We also need to help all parents learn better parenting skills, particularly how to use alternatives to physical punishment (which does not teach children self-discipline or responsible decision-making.)

This change is good for women, good for children and also very good for men. And so it’s fantastic that Promundo is one of the leaders in this new global campaign, MenCare.

3) In your article “The Seven P’s of Men’s Violence”, one of the “P’s”refers to “permission”, in other words, social habits, laws and religious issues which reinforce male hegemony in societies, and consequently the use of men’s violence, as much against women as amongst men themselves. In Brazil, there were many advancements by guaranteeing women’s rights, mostly in what concerns violence prevention,such as the Maria da Penha law, andDisque 180 – Central de Atendimento à Mulher. (Dial -180 Women Answering Central). However, beyond the laws and shelter mechanisms, which are very important, it is necessary to deconstruct the codes permissive of men’s violence. How do think that this situation can be changed?

Men have a critical role to play in changing these codes of permission. We have to realize that violence against women brings shame to our families, shame to our communities, shame to our nations. We have to realize that when a man commits sexual or physical assault, he is committing a crime against the women we care about: and as a crime we need to do something about it. We need to speak out.

Men have a huge impact on the behavior of other men. So what we say and do can make a huge difference.

As well as individual pressure, we need to support more and better training of police, judges, and prosecutors (most of whom are male) to understand the complexities of the issue and learn how to properly react on issues concerning violence against women. Men and women in the justice system need both the training and the institutional support to play a key role in ending society’s permission for the violence.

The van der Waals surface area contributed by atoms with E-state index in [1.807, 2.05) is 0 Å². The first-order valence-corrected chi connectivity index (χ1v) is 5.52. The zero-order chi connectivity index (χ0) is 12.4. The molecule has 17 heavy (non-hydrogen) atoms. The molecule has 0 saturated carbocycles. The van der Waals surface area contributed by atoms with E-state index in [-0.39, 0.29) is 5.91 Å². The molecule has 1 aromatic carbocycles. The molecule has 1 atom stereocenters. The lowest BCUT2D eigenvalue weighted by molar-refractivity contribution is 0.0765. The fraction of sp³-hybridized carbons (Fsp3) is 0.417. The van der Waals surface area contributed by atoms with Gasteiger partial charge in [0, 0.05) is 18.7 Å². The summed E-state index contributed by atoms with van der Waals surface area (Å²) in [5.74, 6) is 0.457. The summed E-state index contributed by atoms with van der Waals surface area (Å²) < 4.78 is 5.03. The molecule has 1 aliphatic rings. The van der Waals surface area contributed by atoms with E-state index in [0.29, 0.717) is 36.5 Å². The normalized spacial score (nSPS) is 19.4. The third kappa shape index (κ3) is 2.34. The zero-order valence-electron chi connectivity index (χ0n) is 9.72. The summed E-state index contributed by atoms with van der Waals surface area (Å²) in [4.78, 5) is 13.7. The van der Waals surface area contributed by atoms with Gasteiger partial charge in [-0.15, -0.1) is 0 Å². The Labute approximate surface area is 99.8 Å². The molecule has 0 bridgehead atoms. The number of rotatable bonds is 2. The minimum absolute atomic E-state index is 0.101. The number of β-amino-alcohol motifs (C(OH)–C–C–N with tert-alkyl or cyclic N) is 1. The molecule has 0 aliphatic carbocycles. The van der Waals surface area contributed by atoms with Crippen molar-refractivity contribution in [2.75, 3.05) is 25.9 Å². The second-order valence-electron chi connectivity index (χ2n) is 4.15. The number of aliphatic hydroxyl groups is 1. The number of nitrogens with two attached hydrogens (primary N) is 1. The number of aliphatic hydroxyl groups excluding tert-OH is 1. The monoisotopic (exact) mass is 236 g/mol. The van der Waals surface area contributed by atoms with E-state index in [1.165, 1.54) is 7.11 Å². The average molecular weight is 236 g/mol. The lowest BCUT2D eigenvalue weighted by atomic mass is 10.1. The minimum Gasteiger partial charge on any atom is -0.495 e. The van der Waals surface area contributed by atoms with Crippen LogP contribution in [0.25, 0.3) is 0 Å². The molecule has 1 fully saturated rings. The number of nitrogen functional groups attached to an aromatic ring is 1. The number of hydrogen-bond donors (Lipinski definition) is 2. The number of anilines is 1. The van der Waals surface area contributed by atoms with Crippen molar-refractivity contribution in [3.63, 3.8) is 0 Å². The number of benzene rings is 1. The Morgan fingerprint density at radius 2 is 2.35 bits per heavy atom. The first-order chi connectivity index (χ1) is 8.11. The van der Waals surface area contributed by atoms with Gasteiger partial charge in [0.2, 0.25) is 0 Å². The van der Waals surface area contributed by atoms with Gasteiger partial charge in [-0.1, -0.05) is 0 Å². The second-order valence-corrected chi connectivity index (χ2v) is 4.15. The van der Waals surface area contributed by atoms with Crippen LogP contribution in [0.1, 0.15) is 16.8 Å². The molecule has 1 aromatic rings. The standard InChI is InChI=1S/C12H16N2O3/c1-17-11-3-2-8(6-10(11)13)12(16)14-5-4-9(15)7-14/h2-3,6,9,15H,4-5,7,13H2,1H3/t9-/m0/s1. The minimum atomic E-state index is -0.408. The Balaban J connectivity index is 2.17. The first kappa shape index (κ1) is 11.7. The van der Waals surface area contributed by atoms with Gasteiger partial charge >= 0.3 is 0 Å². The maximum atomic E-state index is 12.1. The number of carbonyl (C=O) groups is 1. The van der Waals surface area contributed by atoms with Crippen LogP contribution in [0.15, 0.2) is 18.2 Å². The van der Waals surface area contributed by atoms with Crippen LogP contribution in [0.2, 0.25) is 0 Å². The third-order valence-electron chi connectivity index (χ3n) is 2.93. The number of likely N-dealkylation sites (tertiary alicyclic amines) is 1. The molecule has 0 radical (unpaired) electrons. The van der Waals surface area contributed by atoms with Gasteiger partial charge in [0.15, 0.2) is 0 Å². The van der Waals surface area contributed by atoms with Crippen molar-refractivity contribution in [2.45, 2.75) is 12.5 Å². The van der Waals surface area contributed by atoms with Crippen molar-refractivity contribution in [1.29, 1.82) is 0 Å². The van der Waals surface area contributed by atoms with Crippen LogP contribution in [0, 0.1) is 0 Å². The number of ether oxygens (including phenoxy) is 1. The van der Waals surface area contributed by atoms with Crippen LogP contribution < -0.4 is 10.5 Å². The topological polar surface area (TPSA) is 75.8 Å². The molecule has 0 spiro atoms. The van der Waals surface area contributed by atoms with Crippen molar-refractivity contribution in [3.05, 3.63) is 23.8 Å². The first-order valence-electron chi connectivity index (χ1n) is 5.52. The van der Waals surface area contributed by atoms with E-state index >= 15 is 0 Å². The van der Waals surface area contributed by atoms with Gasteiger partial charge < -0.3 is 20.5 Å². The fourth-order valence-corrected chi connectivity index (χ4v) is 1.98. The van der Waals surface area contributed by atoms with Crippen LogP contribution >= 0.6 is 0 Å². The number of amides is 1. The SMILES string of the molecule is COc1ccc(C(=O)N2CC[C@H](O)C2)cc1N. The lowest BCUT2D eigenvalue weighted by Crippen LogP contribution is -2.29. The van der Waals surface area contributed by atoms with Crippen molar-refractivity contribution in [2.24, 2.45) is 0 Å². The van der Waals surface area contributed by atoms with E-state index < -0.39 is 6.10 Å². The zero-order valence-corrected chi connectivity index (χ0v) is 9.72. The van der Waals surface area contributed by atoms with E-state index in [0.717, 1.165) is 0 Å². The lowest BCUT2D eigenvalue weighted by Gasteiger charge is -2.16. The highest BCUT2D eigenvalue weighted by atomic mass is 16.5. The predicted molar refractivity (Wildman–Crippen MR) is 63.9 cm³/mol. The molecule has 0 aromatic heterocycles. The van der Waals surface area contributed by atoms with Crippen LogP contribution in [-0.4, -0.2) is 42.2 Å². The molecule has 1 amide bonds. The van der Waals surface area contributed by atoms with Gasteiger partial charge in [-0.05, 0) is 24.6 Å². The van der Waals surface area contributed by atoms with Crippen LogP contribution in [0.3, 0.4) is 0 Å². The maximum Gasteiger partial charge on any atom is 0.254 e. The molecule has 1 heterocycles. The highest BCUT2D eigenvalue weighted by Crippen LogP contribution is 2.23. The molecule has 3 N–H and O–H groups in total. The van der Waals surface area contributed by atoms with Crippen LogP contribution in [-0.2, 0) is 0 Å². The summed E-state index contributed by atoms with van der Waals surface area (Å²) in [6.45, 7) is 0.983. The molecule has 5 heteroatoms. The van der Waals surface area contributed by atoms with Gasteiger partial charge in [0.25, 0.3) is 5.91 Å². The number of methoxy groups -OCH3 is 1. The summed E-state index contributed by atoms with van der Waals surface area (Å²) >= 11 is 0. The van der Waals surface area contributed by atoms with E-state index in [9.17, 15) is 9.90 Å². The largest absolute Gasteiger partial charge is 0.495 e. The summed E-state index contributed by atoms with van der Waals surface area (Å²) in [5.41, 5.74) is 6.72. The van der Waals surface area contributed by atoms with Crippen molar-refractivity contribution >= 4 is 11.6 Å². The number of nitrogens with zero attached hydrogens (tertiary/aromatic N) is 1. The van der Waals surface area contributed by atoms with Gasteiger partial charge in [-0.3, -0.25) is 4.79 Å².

4) Research conducted by Promundo with men from Morro dos Prazeres showed that 60% of those who had experienced violent situations in their childhood, have committed violent attitudes against their partners at least once in their life. This gives us a clue that violence is reproduced. What do you think about that naturalization of violence?

Research around the world confirms that boys who witness violence are much more likely to commit it themselves. This is true for many reasons: On the simplest level, from about age 2 or 3 boys start to identify with their fathers (or father figures). “Identify” means that you take into your developing personality the characteristics of the other person. So if that person uses violence, the boy is more likely to see that as normal and take on that characteristic.

But I think it’s more complex: When boys and girls, particularly when young, witness violence it is immensely traumatic.  Meanwhile boys are also learning that as men they’re supposed to be tough and in control. But how can they be “in control” if they’re traumatized and deeply hurt by their father’s actions?  One coping mechanism is to repeat the violent behavior, to make it “natural”.

The good news is that many boys who grow up in abusive situations make a strong commitment to never use violence in their own lives. And many heroic boys eventually stand up to their fathers and prevent them from hitting their mother.